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Canada’s hedge funds draw Wall Street attention

Reuters – Wednesday June 14, 2006

BY Wojtek DabrowskiTORONTO, June 14 (Reuters) – Canada’s small but rapidly growing hedge-fund industry is attracting increased attention from large Wall Street investment houses and from foreign institutional investors who are impressed, in part, by the fund firms’ expertise in oil and mining.

The foreign investors are hungry for exposure to what has until recently been a piping-hot commodities sector, but Wall Street banks also are seeking to expand their prime brokerage businesses by setting up relationships with existing Canadian hedge fund managers or by seeding new outfits.

“There’s some very good investment talent here that is, just now, starting to get recognized internationally,” said James McGovern, chief executive of Toronto-based Arrow Hedge Partners Inc., which manages more than C$650 million ($585.6 million). “I think we’re going to see a lot of the growth in these managers come via international allocations over domestic allocations (of assets).”

Canada’s hedge fund world is so young that no one knows exactly how big it is, but the Alternative Investment Management Association’s Canadian chapter and other estimates put it roughly at C$35 billion, and growing fast.

“I don’t think it’s a big leap of faith that in five years, this industry could double,” said McGovern, who also chairs AIMA Canada. Abroad, investors and bankers alike are taking notice.

John Motherwell, vice-president of institutional marketing at Hillsdale Investment Management Inc., a Toronto hedge fund firm that runs more than C$300 million, says that attention is being reflected in the firm’s client base.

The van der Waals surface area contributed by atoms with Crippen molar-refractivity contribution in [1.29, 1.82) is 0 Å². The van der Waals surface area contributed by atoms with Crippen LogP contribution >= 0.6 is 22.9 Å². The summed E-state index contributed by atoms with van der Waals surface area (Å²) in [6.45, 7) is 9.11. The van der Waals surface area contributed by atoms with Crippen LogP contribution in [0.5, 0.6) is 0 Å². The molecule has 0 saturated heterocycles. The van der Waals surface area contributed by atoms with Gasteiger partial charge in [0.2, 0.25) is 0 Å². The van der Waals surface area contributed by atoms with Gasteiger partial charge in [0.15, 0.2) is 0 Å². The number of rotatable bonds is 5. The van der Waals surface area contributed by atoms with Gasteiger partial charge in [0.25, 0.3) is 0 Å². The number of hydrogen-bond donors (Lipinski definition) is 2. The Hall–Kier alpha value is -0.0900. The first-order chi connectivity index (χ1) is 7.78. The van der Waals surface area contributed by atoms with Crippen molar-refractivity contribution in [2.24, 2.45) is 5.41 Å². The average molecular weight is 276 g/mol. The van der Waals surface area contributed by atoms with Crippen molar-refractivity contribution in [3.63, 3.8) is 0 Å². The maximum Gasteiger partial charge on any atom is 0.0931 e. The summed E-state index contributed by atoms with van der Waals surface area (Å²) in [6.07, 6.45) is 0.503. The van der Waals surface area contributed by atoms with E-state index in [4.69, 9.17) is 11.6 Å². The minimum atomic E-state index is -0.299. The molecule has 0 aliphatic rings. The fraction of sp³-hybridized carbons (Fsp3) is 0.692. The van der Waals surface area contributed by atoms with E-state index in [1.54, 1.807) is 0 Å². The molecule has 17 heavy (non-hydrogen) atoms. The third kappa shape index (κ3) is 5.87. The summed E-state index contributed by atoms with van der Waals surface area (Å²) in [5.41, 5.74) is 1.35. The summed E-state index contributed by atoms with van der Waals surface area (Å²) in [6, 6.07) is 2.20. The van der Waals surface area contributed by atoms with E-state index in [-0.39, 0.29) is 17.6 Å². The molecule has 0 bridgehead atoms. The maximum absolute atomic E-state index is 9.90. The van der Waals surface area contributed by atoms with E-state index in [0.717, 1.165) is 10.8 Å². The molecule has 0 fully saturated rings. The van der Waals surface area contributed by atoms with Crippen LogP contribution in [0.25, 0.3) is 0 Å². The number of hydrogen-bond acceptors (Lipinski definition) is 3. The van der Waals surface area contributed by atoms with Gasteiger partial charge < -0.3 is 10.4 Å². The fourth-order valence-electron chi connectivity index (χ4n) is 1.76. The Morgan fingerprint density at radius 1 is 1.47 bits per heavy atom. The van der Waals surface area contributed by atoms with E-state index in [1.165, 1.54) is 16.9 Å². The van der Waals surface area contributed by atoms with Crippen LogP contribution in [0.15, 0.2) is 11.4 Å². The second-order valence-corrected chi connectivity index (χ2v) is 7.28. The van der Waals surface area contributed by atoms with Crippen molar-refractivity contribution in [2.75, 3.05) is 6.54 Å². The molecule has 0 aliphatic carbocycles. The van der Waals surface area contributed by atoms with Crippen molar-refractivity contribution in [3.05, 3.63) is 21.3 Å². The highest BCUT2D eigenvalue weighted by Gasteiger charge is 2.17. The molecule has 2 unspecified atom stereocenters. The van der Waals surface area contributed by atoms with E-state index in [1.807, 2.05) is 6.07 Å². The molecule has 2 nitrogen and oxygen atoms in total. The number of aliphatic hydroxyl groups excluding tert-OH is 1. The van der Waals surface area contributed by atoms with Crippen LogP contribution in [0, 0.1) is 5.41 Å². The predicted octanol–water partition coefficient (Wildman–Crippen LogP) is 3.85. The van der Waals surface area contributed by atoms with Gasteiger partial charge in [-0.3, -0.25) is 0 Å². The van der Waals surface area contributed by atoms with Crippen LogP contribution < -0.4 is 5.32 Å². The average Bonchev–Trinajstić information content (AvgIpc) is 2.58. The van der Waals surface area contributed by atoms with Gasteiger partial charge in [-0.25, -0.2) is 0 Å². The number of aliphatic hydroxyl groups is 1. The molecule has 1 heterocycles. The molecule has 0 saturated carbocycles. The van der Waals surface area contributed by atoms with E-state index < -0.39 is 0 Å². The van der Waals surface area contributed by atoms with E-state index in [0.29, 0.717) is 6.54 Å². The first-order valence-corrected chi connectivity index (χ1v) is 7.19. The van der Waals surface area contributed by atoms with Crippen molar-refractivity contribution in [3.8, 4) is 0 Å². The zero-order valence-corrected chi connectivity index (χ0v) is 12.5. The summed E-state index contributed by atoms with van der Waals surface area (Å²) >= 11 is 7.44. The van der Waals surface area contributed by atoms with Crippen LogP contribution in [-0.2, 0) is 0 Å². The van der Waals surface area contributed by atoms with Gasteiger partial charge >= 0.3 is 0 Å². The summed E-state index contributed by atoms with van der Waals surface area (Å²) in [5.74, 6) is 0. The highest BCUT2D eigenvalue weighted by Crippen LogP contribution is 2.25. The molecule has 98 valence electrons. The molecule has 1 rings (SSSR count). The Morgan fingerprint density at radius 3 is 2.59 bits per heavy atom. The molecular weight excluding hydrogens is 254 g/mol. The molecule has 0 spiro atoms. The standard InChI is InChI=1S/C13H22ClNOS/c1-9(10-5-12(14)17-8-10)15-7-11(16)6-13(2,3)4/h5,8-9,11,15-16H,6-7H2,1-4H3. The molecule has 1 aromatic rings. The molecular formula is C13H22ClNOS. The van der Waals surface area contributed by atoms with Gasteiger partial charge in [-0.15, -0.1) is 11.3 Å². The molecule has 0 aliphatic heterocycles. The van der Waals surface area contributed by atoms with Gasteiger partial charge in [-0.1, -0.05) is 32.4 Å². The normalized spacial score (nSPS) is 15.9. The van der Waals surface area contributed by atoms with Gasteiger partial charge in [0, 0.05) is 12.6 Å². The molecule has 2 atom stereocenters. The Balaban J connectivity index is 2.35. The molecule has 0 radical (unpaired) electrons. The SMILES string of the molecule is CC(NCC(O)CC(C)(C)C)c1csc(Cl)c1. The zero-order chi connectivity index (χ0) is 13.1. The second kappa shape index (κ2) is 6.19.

Whereas a year ago, Hillsdale had one U.S. client, it now has five, he says. Where there were no European investors, there are now 10.

“Whether it’s been driven by commodities, natural resources, the returns of the Canadian market and some managers up here, there’s certainly a greater awareness of funds-of-funds and institutional investors towards Canada, no question,” Motherwell said. Wall Street senses opportunity and Morgan Stanley is considering seeding new hedge funds in Canada.

Also, the big houses are calling with prime-brokerage pitches and offers of introductions to large U.S. institutional investors. Others invite Canadian funds-of-funds — or funds which invest in a group of hedge funds — to meet with individual managers.

“So what we’ll tend to do is get invited as a client to a Lehman Brothers or a Goldman Sachs capital introduction, with the hope that we might invest in one of the managers they’re presenting,” said Andrew Doman, chief operating officer at Abria Alternative Investments Inc., also in Toronto.

But even if Canada’s hedge fund industry soon doubles to C$70 billion, it would still be dwarfed by its trillion-dollar U.S. counterpart.

And while commodities — oil, gas and metals — may be drawing new capital into Canadian hedge funds, the idyllic climate could deteriorate if the current selloff in Canadian equity markets continues.

In recent weeks, the Toronto Stock Exchange’s main index has given up all the gains it had made so far in 2006. Even though hedge funds are ideally supposed to make money in any market environment, McGovern concedes this may pose a problem.

“I suspect if we got a sustained downturn in the resource market, that would really hurt, simply because I think Canada — even in the hedge-fund community — is perceived as resource experts,” he said. “Right now, it’s a pretty popular thing to be investing in energy and mining.”

(Additional reporting by Joe Giannone in New York)

($1=$1.11 Canadian)